Patent Citations (5)

* Cited by examiner, † Cited by third party
Publication number Priority date Publication date Assignee Title
US2100715A (en) * 1936-06-17 1937-11-30 Westinghouse Electric & Mfg Co Energizing system
US2310955A (en) * 1939-12-30 1943-02-16 Anthony J Hornfeck System of measurement and/or control
US2414936A (en) * 1944-05-25 1947-01-28 Gen Electric Follow-up control system
US2453624A (en) * 1945-02-28 1948-11-09 Askania Regulator Co Electrical control circuit
US2509864A (en) * 1945-06-25 1950-05-30 Asea Ab Electromagnetic amplifier

Cited By (15)

* Cited by examiner, † Cited by third party
Publication number Priority date Publication date Assignee Title
US2723373A (en) * 1950-04-25 1955-11-08 Vickers Inc Magnetic amplifier for power transmission
US2929009A (en) * 1951-06-21 1960-03-15 William J Ruano Motor control systems
US2709234A (en) * 1951-11-21 1955-05-24 W L Maxson Corp Electric motor speed control system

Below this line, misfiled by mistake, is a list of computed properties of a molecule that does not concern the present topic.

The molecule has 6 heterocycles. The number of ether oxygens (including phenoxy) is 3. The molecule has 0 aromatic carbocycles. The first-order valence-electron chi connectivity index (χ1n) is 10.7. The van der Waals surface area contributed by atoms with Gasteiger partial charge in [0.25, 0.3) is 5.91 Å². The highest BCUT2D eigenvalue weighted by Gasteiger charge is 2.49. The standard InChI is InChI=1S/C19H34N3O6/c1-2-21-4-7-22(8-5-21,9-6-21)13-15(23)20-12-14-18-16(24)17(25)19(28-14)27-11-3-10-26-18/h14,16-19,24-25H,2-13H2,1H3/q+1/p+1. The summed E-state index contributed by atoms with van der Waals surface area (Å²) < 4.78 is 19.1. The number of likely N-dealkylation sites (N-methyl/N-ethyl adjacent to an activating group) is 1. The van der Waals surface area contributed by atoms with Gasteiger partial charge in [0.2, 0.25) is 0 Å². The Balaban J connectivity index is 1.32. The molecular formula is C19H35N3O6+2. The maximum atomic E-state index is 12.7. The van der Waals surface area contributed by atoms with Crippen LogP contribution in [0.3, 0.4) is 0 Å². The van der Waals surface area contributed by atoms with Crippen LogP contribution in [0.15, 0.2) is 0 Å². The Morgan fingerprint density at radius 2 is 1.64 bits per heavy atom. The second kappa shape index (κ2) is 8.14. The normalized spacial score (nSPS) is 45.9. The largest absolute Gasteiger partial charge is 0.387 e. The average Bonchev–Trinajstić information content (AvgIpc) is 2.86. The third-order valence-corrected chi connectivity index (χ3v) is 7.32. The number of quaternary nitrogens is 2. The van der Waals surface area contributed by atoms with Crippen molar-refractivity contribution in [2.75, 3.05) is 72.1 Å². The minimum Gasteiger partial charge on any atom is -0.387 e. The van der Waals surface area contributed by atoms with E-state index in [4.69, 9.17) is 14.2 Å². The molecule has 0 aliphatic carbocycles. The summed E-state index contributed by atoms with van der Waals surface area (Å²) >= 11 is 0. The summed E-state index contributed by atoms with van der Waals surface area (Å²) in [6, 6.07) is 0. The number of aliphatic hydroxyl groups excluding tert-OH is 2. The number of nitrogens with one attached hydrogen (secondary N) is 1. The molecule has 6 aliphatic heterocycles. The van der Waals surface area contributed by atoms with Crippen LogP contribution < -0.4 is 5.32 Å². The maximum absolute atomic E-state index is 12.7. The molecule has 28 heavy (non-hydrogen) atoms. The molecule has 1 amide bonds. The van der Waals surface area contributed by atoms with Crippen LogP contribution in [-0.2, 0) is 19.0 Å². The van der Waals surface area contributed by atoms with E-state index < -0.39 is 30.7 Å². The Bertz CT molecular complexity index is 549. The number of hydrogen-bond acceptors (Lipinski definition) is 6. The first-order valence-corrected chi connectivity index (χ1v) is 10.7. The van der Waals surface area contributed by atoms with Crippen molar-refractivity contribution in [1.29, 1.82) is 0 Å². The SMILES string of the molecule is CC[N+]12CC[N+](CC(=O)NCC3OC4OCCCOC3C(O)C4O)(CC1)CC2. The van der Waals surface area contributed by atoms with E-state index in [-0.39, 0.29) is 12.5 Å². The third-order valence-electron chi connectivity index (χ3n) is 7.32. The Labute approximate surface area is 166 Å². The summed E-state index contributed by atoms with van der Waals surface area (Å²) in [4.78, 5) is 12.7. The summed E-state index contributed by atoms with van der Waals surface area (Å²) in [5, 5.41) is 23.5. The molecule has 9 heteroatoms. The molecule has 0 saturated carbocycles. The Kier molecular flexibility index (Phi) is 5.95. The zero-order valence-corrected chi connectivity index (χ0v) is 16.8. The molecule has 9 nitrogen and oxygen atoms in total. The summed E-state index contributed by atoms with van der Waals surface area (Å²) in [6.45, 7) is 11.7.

US2779910A (en) * 1952-09-18 1957-01-29 Sperry Rand Corp Three-phase magnetic amplifier
US2767372A (en) * 1952-10-14 1956-10-16 Sperry Rand Corp Multistage magnetic amplifier system
US2770769A (en) * 1952-11-12 1956-11-13 Gen Electric Push-pull magnetic amplifier
US2754473A (en) * 1953-04-09 1956-07-10 Jr Edward T Hooper Half-wave bridge magnetic amplifier
US2675513A (en) * 1953-06-04 1954-04-13 Franklin S Malick Magnetic amplifier motor control device
US2754446A (en) * 1953-07-01 1956-07-10 Nu Arc Co Inc Arc lamp control system
US2846637A (en) * 1953-07-30 1958-08-05 Lorain Prod Corp Voltage and current regulator
US3096470A (en) * 1960-06-14 1963-07-02 Kalenian Aram Speed and load control for electric motors
US3274469A (en) * 1962-05-11 1966-09-20 Hitachi Ltd Transformer fed non-arcing motor acceleration control for an electric car including anti-slip circuitry
US3226624A (en) * 1962-09-25 1965-12-28 Gen Mills Inc Magnetic amplifier reversible output converter circuit
US3522505A (en) * 1969-04-09 1970-08-04 Cf Electronics Inc Solid state starter and controller for electric motor
US3765362A (en) * 1972-05-04 1973-10-16 J Gitchel Dynamic balance sail control